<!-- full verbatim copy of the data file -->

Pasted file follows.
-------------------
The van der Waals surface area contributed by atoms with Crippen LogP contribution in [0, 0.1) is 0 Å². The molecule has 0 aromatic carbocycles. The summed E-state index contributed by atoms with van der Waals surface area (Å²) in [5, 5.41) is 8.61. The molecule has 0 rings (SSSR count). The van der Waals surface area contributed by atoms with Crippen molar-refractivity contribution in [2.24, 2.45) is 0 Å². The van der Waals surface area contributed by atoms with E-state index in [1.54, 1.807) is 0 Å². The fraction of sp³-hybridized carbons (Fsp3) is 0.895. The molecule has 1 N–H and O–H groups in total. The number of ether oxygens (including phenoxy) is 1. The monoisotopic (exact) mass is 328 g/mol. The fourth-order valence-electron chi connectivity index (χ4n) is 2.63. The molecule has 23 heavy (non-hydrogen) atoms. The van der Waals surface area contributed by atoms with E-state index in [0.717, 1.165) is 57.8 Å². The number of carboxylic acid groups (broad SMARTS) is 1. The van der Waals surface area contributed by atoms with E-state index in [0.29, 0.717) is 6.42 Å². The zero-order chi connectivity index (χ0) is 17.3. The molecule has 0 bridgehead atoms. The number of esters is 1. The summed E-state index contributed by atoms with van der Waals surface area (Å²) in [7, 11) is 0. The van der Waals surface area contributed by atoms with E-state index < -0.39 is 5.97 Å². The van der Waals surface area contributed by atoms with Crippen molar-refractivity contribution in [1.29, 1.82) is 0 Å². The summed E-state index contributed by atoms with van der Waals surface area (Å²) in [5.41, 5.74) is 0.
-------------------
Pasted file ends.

The van der Waals surface area contributed by atoms with Crippen LogP contribution in [0, 0.1) is 0 Å². The molecule has 0 aromatic carbocycles. The summed E-state index contributed by atoms with van der Waals surface area (Å²) in [5, 5.41) is 8.61. The molecule has 0 rings (SSSR count). The van der Waals surface area contributed by atoms with Crippen molar-refractivity contribution in [2.24, 2.45) is 0 Å². The van der Waals surface area contributed by atoms with E-state index in [1.54, 1.807) is 0 Å². The fraction of sp³-hybridized carbons (Fsp3) is 0.895. The molecule has 1 N–H and O–H groups in total. The number of ether oxygens (including phenoxy) is 1. The monoisotopic (exact) mass is 328 g/mol. The fourth-order valence-electron chi connectivity index (χ4n) is 2.63. The molecule has 23 heavy (non-hydrogen) atoms. The van der Waals surface area contributed by atoms with E-state index in [0.717, 1.165) is 57.8 Å². The number of carboxylic acid groups (broad SMARTS) is 1. The van der Waals surface area contributed by atoms with E-state index in [0.29, 0.717) is 6.42 Å². The zero-order chi connectivity index (χ0) is 17.3. The molecule has 0 bridgehead atoms. The number of esters is 1. The summed E-state index contributed by atoms with van der Waals surface area (Å²) in [7, 11) is 0. The van der Waals surface area contributed by atoms with E-state index < -0.39 is 5.97 Å². The van der Waals surface area contributed by atoms with Crippen molar-refractivity contribution in [1.29, 1.82) is 0 Å². The summed E-state index contributed by atoms with van der Waals surface area (Å²) in [5.41, 5.74) is 0.